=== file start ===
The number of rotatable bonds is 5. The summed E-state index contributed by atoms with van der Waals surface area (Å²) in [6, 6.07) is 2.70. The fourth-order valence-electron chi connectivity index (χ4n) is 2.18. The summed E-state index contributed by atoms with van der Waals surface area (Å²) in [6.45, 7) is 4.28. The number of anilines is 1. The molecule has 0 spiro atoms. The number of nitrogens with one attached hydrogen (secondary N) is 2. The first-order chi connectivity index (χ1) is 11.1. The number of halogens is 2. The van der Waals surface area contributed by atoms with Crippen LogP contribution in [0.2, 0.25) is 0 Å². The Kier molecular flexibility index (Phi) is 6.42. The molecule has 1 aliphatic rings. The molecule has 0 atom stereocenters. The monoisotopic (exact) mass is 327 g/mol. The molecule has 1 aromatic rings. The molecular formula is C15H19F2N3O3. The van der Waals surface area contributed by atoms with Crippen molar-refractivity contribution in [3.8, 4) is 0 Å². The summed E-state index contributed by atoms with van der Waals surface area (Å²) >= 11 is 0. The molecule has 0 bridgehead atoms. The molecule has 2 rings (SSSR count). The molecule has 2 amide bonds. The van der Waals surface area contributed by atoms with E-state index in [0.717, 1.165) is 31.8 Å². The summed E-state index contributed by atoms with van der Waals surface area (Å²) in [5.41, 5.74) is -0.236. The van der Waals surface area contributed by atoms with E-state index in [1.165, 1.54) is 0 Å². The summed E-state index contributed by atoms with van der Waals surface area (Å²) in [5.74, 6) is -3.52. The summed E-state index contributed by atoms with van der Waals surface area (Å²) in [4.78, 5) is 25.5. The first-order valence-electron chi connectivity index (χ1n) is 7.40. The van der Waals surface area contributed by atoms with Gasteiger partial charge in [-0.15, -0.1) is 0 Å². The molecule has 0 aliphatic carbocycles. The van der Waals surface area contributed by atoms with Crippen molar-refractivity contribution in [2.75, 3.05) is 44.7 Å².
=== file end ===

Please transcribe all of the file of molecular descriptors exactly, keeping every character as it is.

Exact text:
The number of rotatable bonds is 5. The summed E-state index contributed by atoms with van der Waals surface area (Å²) in [6, 6.07) is 2.70. The fourth-order valence-electron chi connectivity index (χ4n) is 2.18. The summed E-state index contributed by atoms with van der Waals surface area (Å²) in [6.45, 7) is 4.28. The number of anilines is 1. The molecule has 0 spiro atoms. The number of nitrogens with one attached hydrogen (secondary N) is 2. The first-order chi connectivity index (χ1) is 11.1. The number of halogens is 2. The van der Waals surface area contributed by atoms with Crippen LogP contribution in [0.2, 0.25) is 0 Å². The Kier molecular flexibility index (Phi) is 6.42. The molecule has 1 aliphatic rings. The molecule has 0 atom stereocenters. The monoisotopic (exact) mass is 327 g/mol. The molecule has 1 aromatic rings. The molecular formula is C15H19F2N3O3. The van der Waals surface area contributed by atoms with Crippen molar-refractivity contribution in [3.8, 4) is 0 Å². The summed E-state index contributed by atoms with van der Waals surface area (Å²) >= 11 is 0. The molecule has 0 bridgehead atoms. The molecule has 2 rings (SSSR count). The molecule has 2 amide bonds. The van der Waals surface area contributed by atoms with E-state index in [0.717, 1.165) is 31.8 Å². The summed E-state index contributed by atoms with van der Waals surface area (Å²) in [5.41, 5.74) is -0.236. The van der Waals surface area contributed by atoms with E-state index in [1.165, 1.54) is 0 Å². The summed E-state index contributed by atoms with van der Waals surface area (Å²) in [5.74, 6) is -3.52. The summed E-state index contributed by atoms with van der Waals surface area (Å²) in [4.78, 5) is 25.5. The first-order valence-electron chi connectivity index (χ1n) is 7.40. The van der Waals surface area contributed by atoms with Gasteiger partial charge in [-0.15, -0.1) is 0 Å². The molecule has 0 aliphatic carbocycles. The van der Waals surface area contributed by atoms with Crippen molar-refractivity contribution in [2.75, 3.05) is 44.7 Å².